On 5th June 2019, Dr. Derek O’Brien, Senior Lecturer at the Truman Bodden Law School, attended the Max-Planck Institute for European Legal History in Frankfurt, Germany, to deliver a paper on constitutional interpretation. The Max-Planck Institute is one of the leading research institutes in Europe, specialising in legal history and legal transfers in the common law world.
Dr O’Brien’s paper was based on a chapter which he has written for the forthcoming Oxford Handbook of Caribbean Constitutions of which he is one of the co-editors. The chapter interrogates the licence for judicial creativity granted to judges when interpreting the independence constitutions of the Commonwealth Caribbean which include clauses that save old colonial laws, such as the death penalty and laws which criminalise homosexuality, from constitutional challenge, even though these laws are in conflict with international human rights norms.
The workshop was attended by 15 comparative law scholars, including the Director of the Max Planck Institute, Professor Stefan Vongauer, formerly of the Department of Law at the University of Oxford.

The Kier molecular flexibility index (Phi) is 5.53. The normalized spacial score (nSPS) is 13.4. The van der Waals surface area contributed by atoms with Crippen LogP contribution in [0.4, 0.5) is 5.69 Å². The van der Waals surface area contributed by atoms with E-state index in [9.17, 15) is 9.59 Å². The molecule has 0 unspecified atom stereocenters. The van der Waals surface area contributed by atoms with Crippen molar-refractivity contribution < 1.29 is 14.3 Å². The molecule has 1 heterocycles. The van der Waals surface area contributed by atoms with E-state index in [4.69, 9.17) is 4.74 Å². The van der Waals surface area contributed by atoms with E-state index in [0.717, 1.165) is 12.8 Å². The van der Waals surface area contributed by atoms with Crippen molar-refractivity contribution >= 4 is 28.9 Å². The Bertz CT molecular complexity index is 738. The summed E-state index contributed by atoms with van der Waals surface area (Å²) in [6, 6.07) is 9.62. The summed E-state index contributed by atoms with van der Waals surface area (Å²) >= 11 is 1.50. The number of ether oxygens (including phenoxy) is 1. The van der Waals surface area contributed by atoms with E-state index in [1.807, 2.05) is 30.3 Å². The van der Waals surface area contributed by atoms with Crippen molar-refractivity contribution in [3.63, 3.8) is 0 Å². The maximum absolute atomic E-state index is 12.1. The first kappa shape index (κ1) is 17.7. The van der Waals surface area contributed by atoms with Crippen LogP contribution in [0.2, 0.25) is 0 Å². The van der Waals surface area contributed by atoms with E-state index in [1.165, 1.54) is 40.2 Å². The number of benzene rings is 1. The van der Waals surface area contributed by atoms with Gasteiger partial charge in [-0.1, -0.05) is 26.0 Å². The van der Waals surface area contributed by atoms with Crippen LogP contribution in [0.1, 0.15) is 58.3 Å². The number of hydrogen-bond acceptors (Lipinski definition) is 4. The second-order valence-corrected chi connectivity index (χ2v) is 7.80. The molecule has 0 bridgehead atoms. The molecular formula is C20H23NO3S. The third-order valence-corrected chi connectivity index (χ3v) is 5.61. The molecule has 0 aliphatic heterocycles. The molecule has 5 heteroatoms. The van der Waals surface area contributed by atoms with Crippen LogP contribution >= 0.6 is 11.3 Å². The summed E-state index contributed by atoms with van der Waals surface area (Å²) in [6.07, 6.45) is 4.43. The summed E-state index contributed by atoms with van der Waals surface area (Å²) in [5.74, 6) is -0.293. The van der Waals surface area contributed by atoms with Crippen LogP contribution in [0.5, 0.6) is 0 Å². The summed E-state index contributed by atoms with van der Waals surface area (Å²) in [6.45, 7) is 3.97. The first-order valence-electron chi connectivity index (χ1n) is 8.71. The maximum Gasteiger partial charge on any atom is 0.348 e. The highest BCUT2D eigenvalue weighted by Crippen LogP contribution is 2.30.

Dr O’Brien’s attendance was funded jointly by the Max-Planck Institute and by the Truman Bodden Law School.
Truman Bodden Law School (TBLS) participated in Mentoring Cayman. This is a programme sponsored by the Chamber of Commerce offering careers’ orientation and support to high-performing high school students.
On the day, TBLS presented itself to a pool of prospective students, who got to know the many (international) opportunities that we bring to the local community.
Alumnus of the University of Liverpool, Judge Wendy Beetlestone, who serves as a US District Court Judge for the Eastern District of Pennsylvania, provided an extremely interesting and entertaining lecture to staff and students of the Truman Bodden Law School on Friday, February 8th 2019. Mitchell Davies, Director of Truman Bodden Law School which is affiliated to the University of Liverpool, said of the event:
“Judge Beetlestone’s lecture opened by providing her audience with a brief overview of the history of the American political and legal systems, moving on to address the historical shifts in the balance of power between the various branches of government and the rise in power of the Judiciary. This provided a necessary backdrop and insight into the present day question, currently before the US courts, of the legality of Presidential Regulations and Executive Orders in relation to President Trump’s ban on travel into the United States on people from various countries – including Muslim countries – and how they were handled by the judiciary. The audience clearly greatly enjoyed Judge Beetlestone’s topical presentation, as evidenced by the large number of questions that she fielded from the audience at the end of her lecture.”